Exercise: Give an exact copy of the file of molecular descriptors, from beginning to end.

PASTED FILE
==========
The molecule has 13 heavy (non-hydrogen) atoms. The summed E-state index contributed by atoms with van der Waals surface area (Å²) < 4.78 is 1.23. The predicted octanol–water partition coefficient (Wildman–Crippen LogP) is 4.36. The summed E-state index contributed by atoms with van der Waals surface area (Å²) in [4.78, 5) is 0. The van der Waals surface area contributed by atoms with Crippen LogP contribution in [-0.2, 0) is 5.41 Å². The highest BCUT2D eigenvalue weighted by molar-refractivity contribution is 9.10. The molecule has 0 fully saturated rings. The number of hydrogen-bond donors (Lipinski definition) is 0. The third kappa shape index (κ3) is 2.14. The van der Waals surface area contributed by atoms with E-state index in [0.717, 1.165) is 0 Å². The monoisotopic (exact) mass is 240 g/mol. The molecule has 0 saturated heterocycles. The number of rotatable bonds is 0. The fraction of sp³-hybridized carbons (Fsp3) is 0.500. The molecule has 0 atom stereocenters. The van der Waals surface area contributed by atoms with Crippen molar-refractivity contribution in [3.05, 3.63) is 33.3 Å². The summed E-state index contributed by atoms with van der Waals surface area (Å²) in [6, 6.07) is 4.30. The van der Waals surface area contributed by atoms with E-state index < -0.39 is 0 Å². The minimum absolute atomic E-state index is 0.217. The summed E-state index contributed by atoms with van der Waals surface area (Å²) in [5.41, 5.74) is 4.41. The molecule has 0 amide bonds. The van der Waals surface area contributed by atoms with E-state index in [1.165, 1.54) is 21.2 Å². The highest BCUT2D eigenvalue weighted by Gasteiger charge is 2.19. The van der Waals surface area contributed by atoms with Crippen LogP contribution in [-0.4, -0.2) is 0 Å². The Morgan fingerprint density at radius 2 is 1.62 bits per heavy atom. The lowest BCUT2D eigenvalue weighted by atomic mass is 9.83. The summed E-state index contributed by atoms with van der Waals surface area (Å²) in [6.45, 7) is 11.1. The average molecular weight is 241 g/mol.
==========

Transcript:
The molecule has 13 heavy (non-hydrogen) atoms. The summed E-state index contributed by atoms with van der Waals surface area (Å²) < 4.78 is 1.23. The predicted octanol–water partition coefficient (Wildman–Crippen LogP) is 4.36. The summed E-state index contributed by atoms with van der Waals surface area (Å²) in [4.78, 5) is 0. The van der Waals surface area contributed by atoms with Crippen LogP contribution in [-0.2, 0) is 5.41 Å². The highest BCUT2D eigenvalue weighted by molar-refractivity contribution is 9.10. The molecule has 0 fully saturated rings. The number of hydrogen-bond donors (Lipinski definition) is 0. The third kappa shape index (κ3) is 2.14. The van der Waals surface area contributed by atoms with E-state index in [0.717, 1.165) is 0 Å². The monoisotopic (exact) mass is 240 g/mol. The molecule has 0 saturated heterocycles. The number of rotatable bonds is 0. The fraction of sp³-hybridized carbons (Fsp3) is 0.500. The molecule has 0 atom stereocenters. The van der Waals surface area contributed by atoms with Crippen molar-refractivity contribution in [3.05, 3.63) is 33.3 Å². The summed E-state index contributed by atoms with van der Waals surface area (Å²) in [6, 6.07) is 4.30. The van der Waals surface area contributed by atoms with E-state index < -0.39 is 0 Å². The minimum absolute atomic E-state index is 0.217. The summed E-state index contributed by atoms with van der Waals surface area (Å²) in [5.41, 5.74) is 4.41. The molecule has 0 amide bonds. The van der Waals surface area contributed by atoms with E-state index in [1.165, 1.54) is 21.2 Å². The highest BCUT2D eigenvalue weighted by Gasteiger charge is 2.19. The van der Waals surface area contributed by atoms with Crippen LogP contribution in [-0.4, -0.2) is 0 Å². The Morgan fingerprint density at radius 2 is 1.62 bits per heavy atom. The lowest BCUT2D eigenvalue weighted by atomic mass is 9.83. The summed E-state index contributed by atoms with van der Waals surface area (Å²) in [6.45, 7) is 11.1. The average molecular weight is 241 g/mol.